It can't be denied that ZOO is in some ways an extension of that kind of obnoxious college-professor-meets-Tom-Green approach to expression. What could be more "you gotta be shitting me" than a movie that hints at being pro-bestiality from behind the hypnotic drone of a haunting arthouse documentary? Fortunately, the movie is put together really well and there is a bit of a switch up near the end, where we move from the perspective of the horsefucked to that of the horse rescuer. When she shows up at the ranch with the dead man's brother she describes meeting one of our narrators who was "very obviously deeply involved" and who she saw as a "creepy child molester type." Then we hear the guy she's talking about bitterly complain that the rescuer "doesn't know her ass from a hole in the ground when it comes to horses." (oh for God's sake, use the hole in the ground this time. Please, horsey, fuck the hole in the ground.) But it's kind of a relief to be violently yanked from the lull of the poetical horse lovers POV and back into the world of the poor suckers who had to suddenly find out what had been going on on this ranch. (One scene depicts the grey-haired owners of the horse throwing up after sitting with police watching a video of the incident.) And I'm sure audiences must've gasped when the miniature pony ran in and... well, you'll have to see it.
What is the value of exploring the guy who was fucked to death by a horse? I'm not sure. It is probaly more of an, uh, interesting story than an important one. They show how the internet brought together a community of freakos that never could've existed in the old days. Reminds me of the time I accidentally found out about adults who wear diapers and pretend to be babies. Or the guy that gets off on photoshopping the gals that dress up as Pocahontas and Cinderella at Disneyland to make them look giant. I don't care if you like to make out with lobsters or suck on jump ropes, whatever sicko garbage gets you hard you can make a club for it on the internet. For these guys it's all those popular sex with cattle blogs that brought them together. And once they are no longer alone in their secret shame, but are part of a secret shame club on Yahoo, they start getting big ideas. I don't think they ever specifically mention gay rights, but they try to paint their plight as similar. They argue that they have a pure, simple, primal love with these animals, one that we who have chosen to keep our assholes free of horsecock cannot possibly understand.
(Incidentally that reminds me, shoulda mentioned this earlier but no kids should be reading this review. Go to bed kids this is grownup talk.)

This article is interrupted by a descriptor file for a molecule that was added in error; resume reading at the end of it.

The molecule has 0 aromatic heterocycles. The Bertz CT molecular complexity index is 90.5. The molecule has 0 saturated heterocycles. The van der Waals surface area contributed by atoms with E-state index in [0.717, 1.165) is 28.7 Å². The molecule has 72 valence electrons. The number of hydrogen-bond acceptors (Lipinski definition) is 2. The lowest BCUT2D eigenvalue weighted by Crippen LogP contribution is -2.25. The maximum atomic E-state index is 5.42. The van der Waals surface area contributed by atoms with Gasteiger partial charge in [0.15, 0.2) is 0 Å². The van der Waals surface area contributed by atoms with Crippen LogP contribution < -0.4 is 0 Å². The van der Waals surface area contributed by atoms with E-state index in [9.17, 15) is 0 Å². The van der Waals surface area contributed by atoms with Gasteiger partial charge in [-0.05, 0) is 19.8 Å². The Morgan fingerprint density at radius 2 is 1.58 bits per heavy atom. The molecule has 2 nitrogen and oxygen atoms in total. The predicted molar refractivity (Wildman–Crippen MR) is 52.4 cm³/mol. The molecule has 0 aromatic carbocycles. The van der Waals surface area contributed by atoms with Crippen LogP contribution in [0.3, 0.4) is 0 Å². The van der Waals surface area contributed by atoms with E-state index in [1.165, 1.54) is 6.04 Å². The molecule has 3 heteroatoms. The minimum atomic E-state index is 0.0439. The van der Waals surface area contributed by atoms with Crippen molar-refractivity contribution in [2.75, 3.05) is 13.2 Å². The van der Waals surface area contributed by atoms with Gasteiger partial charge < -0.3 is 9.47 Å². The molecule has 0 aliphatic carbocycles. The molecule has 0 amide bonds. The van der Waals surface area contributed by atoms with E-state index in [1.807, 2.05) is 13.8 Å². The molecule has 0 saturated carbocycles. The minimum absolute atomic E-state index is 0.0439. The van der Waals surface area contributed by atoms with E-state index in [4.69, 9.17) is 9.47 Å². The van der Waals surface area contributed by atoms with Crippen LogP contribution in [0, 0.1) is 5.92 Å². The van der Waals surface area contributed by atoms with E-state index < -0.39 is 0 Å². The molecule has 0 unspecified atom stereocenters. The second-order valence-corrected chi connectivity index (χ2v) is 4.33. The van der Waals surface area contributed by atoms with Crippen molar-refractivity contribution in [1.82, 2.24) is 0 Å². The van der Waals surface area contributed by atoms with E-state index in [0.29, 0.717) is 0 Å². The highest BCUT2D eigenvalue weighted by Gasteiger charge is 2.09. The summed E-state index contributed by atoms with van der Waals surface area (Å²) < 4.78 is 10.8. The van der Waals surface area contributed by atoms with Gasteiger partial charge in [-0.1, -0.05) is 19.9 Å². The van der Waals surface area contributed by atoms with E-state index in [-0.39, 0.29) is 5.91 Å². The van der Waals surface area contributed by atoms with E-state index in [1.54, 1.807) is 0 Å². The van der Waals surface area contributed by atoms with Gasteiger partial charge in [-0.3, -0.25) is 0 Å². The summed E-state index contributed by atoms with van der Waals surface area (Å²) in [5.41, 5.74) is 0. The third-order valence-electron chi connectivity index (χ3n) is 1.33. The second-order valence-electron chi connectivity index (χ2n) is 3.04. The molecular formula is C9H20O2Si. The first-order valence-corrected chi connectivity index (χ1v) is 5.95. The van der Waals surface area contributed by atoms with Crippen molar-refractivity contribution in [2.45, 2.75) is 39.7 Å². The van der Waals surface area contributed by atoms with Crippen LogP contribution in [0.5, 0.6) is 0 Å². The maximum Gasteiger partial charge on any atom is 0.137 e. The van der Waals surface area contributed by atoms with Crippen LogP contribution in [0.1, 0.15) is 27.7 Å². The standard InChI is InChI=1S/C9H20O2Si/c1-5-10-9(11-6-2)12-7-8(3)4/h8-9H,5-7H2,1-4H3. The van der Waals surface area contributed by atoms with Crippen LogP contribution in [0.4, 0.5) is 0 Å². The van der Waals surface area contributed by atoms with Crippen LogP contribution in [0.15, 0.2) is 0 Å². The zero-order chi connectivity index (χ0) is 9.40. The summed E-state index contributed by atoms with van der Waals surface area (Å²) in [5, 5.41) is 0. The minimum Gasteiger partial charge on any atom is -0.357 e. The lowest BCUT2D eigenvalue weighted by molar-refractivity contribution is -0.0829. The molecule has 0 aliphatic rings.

So it brings to mind that old anti-gay rights argument "if you allow people of the same sex to get married then some dude will want to marry his dog/horse/box turtle." I always thought this was a funny comparison. Number one, two men - let's say Dolph Lundgren's character in BLACKJACK and his faithful assistant - happen to be of the same species, and they can communicate with each other. That is not true of the fictional guy (we'll call him "Turner") that is gonna make an honest woman out of his dog ("Hooch"). Number two, you REALLY honestly think some guy is gonna try to marry his dog? Or, say, a gorilla who knows sign language, if society demands that they must be able to communicate? He's gonna bring his ape into the courthouse and apply for a marriage license? This, in your mind, is a likely scenario? Well, okay then dude. How bout we cross that bridge when we come to it?
I am tempted to delete that last paragraph just to avoid the worst talkback of all time, but that would be dishonest. This is definitely a topic the movie directs you toward. I'm guessing at least 60-70% of you are with me, and are against horsefucking. But the movie forces you to ask yourself why, question your instincts. Which is uncomfortable but it's not a bad thing.
And one conclusion I came to is that, despite what they say in the movie, these guys don't really believe they made a soulful love connection with these animals. They just like to have giant horsecocks in their butts. The reason I know this: they literally have buckets full of homemade bestiality videos. You even (horrifyingly) see a tiny glimpse of what I assume is the real video of the fateful incident. And we're not talking Andrew Blake here. We're not even talking One Night In Paris. They just shine a light on a guy's ass and do a closeup as he's being slain by a giant horse dick. They are not in love, they get off on it, they like watching it, they know other guys who will watch it on the internet. That is not a mature relationship there, fellas. Blackjack would never do that. So their argument is pretty phony, it's a rationalization. In my opinion.
That was pretty brave, wasn't it, how I took a stance against horsefucking just now. That's just what I do man I make the tough calls.
One diabolical thing they do in the movie, they play some talk radio clips over some of the footage, and one of the clips is of Rush Limbaugh disagreeing with the animal rights activists who said the horse didn't consent. So Limbaugh becomes the voice of the pro-horsefucking movement. I think they should use that in the advertising and turn it into a political issue:
"No matter which side you are on, you gotta see ZOO for yourself. It's the movie everyone is talking about. See it for yourself and make up your own mind on being fucked by a horse!"
ZOO is about the furthest thing from what you imagined when you first heard about this incident. It shows the whole thing from a completely fresh angle. But there is one thing I thought when I first heard the news story that this movie only reinforced: I am not going within ten miles of any horse, ever. Get the fucking things away from me. I don't care if it's Seabiscuit or Mr. Ed or a heroic horse who saved orphans and piloted the first manned (or horsed) mission to Mars. I don't even care if it's a girl horse or a eunuch horse. All horses are bad news. I might even stay away from glue and dog food for a while.
If any horses are reading this: NO means NO.